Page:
This whole story came back to me today, in vivid detail. I thought about my mom's uncanny sense that all was not well, and hope that my own intuition can be that well polished. That my reach can be that extensive, and my grasp that potent. Like the way the moon's gravity gently governs the ocean's tides, from lightyears away. I hope that when our children, and especially our oldest, are in any sort of danger...physical, emotional, or alarm will sound inside me. I want the kind of arms that can reach clear across the world -- folded. The kind of arms that can reach Him. Because His reach is infinite, responding with safety and comfort and peace. I learned that summer about the power of prayer, and about the scope of a mother's reach. And the lesson came back to me today. Just when I needed it most.

Look for this – and other entries on the subject of Mom – at Scribbit's Writeaway Contest for April, here.

Tuesday, February 17, 2009


This is supposed to be my 100th post.
I had big plans for this milestone: a video, a few giveaways, including some of my artwork, and links to some of my most faithful and influential readers: the ones who came first and stayed, the ones who encourage and inspire, the ones with whom I've now formed a deep connection.

But for some reason I can't do it.
I wake up every morning with my head in a fog. My legs can propel me toward the office.
My fingers can make their way across the keyboard. But my brain refuses to engage. And my heart's not in it. My heart is with a son who is right here, but lost. With a daughter who is aching to understand and feels like her world is falling apart. With a husband whose work day seems interminable, whose heart seems impermeable, whose pressures seem insurmountable, and whose goodness is great. With a smallish child who has no idea how tenuous his world is right now, but must keenly sense that all is not right. My heart feels like putty, and wishes it were some kind of amazing superglue.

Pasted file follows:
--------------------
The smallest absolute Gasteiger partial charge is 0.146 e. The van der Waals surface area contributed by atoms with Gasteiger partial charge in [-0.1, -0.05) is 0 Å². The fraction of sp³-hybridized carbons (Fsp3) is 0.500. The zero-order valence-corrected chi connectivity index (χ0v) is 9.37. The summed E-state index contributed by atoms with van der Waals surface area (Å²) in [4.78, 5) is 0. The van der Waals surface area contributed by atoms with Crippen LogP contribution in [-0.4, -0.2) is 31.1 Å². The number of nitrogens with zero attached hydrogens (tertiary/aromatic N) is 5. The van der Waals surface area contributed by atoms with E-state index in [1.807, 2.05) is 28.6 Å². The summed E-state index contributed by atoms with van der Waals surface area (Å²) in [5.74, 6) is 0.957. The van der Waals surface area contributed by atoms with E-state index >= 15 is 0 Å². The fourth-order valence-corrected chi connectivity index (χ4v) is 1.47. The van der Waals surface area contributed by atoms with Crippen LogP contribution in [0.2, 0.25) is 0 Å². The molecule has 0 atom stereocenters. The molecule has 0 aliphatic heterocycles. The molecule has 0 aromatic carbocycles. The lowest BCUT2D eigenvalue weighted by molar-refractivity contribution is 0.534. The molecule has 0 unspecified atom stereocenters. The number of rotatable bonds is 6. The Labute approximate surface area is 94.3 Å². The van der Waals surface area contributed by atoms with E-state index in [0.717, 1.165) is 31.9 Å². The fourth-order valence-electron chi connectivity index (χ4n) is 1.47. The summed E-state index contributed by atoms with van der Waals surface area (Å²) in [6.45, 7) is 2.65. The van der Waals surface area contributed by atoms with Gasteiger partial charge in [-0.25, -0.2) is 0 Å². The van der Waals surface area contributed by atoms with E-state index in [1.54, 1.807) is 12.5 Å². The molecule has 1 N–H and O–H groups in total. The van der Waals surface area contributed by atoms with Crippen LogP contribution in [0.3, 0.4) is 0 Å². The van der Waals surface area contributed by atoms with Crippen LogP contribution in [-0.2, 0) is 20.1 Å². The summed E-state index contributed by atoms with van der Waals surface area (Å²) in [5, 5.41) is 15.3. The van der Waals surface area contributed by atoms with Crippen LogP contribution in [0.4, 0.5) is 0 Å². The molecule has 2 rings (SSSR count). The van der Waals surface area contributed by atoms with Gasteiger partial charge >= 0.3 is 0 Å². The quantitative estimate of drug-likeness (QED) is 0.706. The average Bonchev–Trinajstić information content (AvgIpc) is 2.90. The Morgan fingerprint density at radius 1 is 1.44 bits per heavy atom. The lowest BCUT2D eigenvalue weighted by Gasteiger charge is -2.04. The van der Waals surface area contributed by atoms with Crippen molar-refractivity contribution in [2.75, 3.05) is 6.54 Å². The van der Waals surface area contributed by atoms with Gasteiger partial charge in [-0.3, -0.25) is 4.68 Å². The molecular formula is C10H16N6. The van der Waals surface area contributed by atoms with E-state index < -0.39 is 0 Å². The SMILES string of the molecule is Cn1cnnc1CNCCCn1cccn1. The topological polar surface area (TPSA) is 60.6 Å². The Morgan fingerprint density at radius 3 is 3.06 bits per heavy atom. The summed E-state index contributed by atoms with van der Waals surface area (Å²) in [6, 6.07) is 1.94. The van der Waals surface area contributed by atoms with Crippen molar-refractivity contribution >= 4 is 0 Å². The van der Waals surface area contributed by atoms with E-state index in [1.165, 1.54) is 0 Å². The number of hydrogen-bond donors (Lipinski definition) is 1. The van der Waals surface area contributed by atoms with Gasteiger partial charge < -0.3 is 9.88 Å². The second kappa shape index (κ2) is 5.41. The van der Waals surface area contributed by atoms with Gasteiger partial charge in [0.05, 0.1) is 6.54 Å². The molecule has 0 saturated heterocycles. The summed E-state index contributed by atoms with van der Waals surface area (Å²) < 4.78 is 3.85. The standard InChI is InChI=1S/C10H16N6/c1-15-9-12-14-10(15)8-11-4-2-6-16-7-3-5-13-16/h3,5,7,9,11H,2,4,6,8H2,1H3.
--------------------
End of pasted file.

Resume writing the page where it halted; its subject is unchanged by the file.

For some reason, today, I'm coming up empty.

Wednesday, February 11, 2009

8 Random Things...and One Very Genuine Thank You

I almost didn’t do this meme. It came at a time when I was largely preoccupied with our oldest son and couldn’t bring myself to think about, let alone write about, anything “random”. But after a day or two I actually found it to be a welcome distraction. I was tagged by a wonderful blog friend, Jessica, whose blog was mysteriously removed the next day. [Cue Twilight Zone soundtrack.] So I’m not linking to her because it will take you to a black hole. Or some other void. But not her wonderful blog. Until they find it again. (p.s. After I wrote this, I saw she's back up, so you can now find her here.)

Before I begin, I need to send you my warmest and most sincere thanks for all the hopeful, insightful comments on Monday’s post. I honestly felt carried by all of your prayers. Such power. Thank you. (Which sounds very thin and weak compared to how I actually feel. But they are all the words I have.)

And now on to shallower things...but things that kept me going nonetheless...